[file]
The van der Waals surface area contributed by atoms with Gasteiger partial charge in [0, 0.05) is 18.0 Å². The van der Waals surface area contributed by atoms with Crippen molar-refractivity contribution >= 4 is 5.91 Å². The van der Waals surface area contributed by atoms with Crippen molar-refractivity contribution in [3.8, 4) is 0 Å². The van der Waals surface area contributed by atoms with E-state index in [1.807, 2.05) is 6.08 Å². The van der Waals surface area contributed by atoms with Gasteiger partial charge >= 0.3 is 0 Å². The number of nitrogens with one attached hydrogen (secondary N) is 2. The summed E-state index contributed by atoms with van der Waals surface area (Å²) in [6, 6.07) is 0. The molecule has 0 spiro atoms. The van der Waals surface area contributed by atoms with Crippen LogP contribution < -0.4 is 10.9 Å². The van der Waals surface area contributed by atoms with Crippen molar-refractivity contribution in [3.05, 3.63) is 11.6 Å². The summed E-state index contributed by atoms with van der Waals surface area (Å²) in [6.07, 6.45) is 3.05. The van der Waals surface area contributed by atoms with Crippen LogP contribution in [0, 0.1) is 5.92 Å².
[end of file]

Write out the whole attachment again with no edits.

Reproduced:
The van der Waals surface area contributed by atoms with Gasteiger partial charge in [0, 0.05) is 18.0 Å². The van der Waals surface area contributed by atoms with Crippen molar-refractivity contribution >= 4 is 5.91 Å². The van der Waals surface area contributed by atoms with Crippen molar-refractivity contribution in [3.8, 4) is 0 Å². The van der Waals surface area contributed by atoms with E-state index in [1.807, 2.05) is 6.08 Å². The van der Waals surface area contributed by atoms with Gasteiger partial charge >= 0.3 is 0 Å². The number of nitrogens with one attached hydrogen (secondary N) is 2. The summed E-state index contributed by atoms with van der Waals surface area (Å²) in [6, 6.07) is 0. The molecule has 0 spiro atoms. The van der Waals surface area contributed by atoms with Crippen LogP contribution < -0.4 is 10.9 Å². The van der Waals surface area contributed by atoms with Crippen molar-refractivity contribution in [3.05, 3.63) is 11.6 Å². The summed E-state index contributed by atoms with van der Waals surface area (Å²) in [6.07, 6.45) is 3.05. The van der Waals surface area contributed by atoms with Crippen LogP contribution in [0, 0.1) is 5.92 Å².